A library, to modify the famous metaphor of Socrates, should be the delivery room for the birth of ideas--a place where history comes to life." - Norman Cousins
Norman Cousins (1915-1990) was an American political journalist, author, professor and world peace advocate. He was born in New Jersey and educated in the Bronx, New York City, where he edited the school paper; after which he attended and received a bachelor's degree from Columbia University in New York.
He joined the New York Evening Post in 1934 and soon after was hired by Current History (the oldest US publication devoted exclusively to world affairs) as a book critic and later became managing editor. By 1940 he was also on the staff of The Saturday Review of Literature (later The Saturday Review), and was editor-in-chief for 30 years from 1942, instructing his staff "not just to appraise literature, but to try to serve it, nurture it, safeguard it." During his time as editor-in-chief, The Saturday Review's circulation grew from 20,000 to 650,000.
He was a tireless advocate of liberal causes including nuclear disarmament and, in the 1960s, began the American-Soviet Dartmouth Conferences (funded by the Ford Foundation and the Kettering Foundation on the US side). This was a forum where leading American and Soviet non-governmental intellectuals could meet and discuss peace initiatives, and was used as an unofficial communication channel between the two governments. The Conferences still continue.
Cousins is the author of a number of nonfiction books on the topic of world peace and nuclear disarmament; and facilitated communication between the Holy See, the Kremlin and the White House which helped lead to the Soviet-American test ban treaty. He received a number of awards including the Eleanor Roosevelt Peace Award and the United Nations Peace Medal. He also wrote a collection of best-selling books on illness and healing as well as his memoir, Human Options: An Autobiographical Notebook.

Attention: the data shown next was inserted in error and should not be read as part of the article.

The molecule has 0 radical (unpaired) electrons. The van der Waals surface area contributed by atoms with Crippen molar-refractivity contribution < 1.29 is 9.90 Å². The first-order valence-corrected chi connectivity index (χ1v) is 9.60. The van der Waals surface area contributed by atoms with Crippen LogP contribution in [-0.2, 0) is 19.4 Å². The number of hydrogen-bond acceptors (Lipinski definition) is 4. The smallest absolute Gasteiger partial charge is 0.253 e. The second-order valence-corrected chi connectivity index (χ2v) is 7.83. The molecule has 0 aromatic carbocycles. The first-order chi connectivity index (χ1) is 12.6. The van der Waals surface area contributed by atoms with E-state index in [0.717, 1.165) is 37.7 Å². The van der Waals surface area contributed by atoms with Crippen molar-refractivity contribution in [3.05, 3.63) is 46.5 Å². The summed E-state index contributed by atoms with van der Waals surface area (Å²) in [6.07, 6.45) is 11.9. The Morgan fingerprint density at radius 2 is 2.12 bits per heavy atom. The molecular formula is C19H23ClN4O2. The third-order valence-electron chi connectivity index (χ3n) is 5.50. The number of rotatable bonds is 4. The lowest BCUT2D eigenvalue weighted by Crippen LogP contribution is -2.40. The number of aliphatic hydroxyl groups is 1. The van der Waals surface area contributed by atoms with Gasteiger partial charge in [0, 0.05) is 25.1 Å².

In addition, Cousins was an Adjunct Professor of Medical Humanities at the University of California, Los Angeles where he did research on the biochemistry of human emotions, believing they were key to fighting illness. He tackled his own illnesses with huge doses of Vitamin C, a positive attitude, and laughter induced by Marx Brothers films. "I made the joyous discovery that ten minutes of genuine belly laughter had an anesthetic effect and would give me at least two hours of pain-free sleep," he reported. "When the pain-killing effect of the laughter wore off, we would switch on the motion picture projector again and not infrequently, it would lead to another pain-free interval."
Cousins and his wife Ellen raised four daughters. He died of heart failure in 1990 having lived years longer than his doctors predicted.
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